CRAWFORD | On Petrino's final timeout in Louisville's loss to Au - WDRB 41 Louisville News

CRAWFORD | On Petrino's final timeout in Louisville's loss to Auburn

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AP photo. AP photo.

ATLANTA (WDRB) — I don’t know why it is, but you can play a 60-minute football game, and whatever happens in the final minute is what we all obsess over.

Such is the case with the University of Louisville’s handling of the final minute in its 31-24 loss to No. 6 Auburn on Saturday.

On third and 2 on the final minute, Auburn ran for a first down but was whistled for holding. The clock stopped while officials marked off the yardage, with 52 seconds left.

Louisville coach Bobby Petrino asked the refs if the clock would restart after the markoff, and they said, correctly, that it would. Petrino then called timeout.

Immediately, questions flew from the Twittersphere, including myself, and especially from the CBS commentators.

Auburn ran its third down play, then was able to run the clock out on a deep pass on fourth down.

Had Petrino erred?

Asked about it after the game, he said, “When they got the first down but had a holding penalty, we had no choice but to call the timeout, and they ran the clock out. It’s unfortunate.”

Unfortunate, and unnecessary — but not quite as egregious as the TV commentators made it out to be.

Had Petrino not called timeout, officials would’ve restarted the clock and Auburn would’ve had 25 seconds to snap the ball. That would’ve meant a snap at 28 seconds, and a play that culminated around 20 seconds, with a U of L timeout.

That deadball would’ve forced an Auburn punt, assuming the Tigers didn’t get a first down, giving the Cardinals the ball probably deep in their own territory with around 15 seconds left. Maybe.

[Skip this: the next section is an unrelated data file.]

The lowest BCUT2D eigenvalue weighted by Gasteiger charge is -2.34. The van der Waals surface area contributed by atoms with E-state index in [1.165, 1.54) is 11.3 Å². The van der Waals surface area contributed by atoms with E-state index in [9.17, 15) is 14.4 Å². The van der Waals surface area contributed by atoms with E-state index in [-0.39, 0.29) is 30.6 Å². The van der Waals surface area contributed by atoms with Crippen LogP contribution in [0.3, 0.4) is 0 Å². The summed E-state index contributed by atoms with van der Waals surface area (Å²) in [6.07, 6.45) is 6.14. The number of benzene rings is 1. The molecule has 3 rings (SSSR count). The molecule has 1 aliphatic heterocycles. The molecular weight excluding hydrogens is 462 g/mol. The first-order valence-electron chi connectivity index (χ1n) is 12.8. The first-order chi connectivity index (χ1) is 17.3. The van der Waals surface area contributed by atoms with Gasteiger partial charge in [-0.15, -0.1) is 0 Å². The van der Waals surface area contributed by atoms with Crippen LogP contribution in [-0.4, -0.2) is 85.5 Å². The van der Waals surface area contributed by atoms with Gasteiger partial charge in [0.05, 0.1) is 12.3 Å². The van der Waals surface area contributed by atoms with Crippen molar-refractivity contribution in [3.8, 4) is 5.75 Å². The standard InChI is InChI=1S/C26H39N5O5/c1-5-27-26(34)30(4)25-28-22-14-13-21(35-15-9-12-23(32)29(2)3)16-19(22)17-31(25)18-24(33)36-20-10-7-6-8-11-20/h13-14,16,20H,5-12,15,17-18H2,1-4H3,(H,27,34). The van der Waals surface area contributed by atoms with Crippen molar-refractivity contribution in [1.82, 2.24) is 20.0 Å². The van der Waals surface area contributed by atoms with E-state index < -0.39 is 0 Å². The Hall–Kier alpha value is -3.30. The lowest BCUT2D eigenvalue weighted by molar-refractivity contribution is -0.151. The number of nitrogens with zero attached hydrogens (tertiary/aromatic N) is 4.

I asked Southeastern Conference director of officiating Steve Shaw about the ruling, and he explained, “It’s a tough decision for coaches. But the call was right. The clock does restart on the official’s signal after a holding call. But it resets at 25 seconds. Coaches have to decide whether to take the timeout there, or try to get a stop then take the timeout (when the play clock goes to 40 seconds assuming a run on that play).”

The more costly play came a couple of plays before the holding call, when Devonte Fields jumped offsides on second and 9, giving Auburn second and short yardage.

Even worse was this one — after a first-and-goal incompletion from Lamar Jackson to Devante Peete, on the Cardinals’ previous drive, the Cardinals had to take a timeout — while the clock was already stopped — to set up their next play with 3:18 left.

But that mistake didn’t happen in the final minute, so we won’t talk about it as much.

This wasn’t as tough as the spike at Clemson. And the odds against a last-second play were very long.

Still, Cardinal fans would like to have seen their team have that change. And with a little different timeout management at the end, they might’ve gotten it, though there are no guarantees. 

Still, that’s why Petrino gets the big money.

For whatever that’s worth. 

Copyright 2015 WDRB News. All Rights Reserved.

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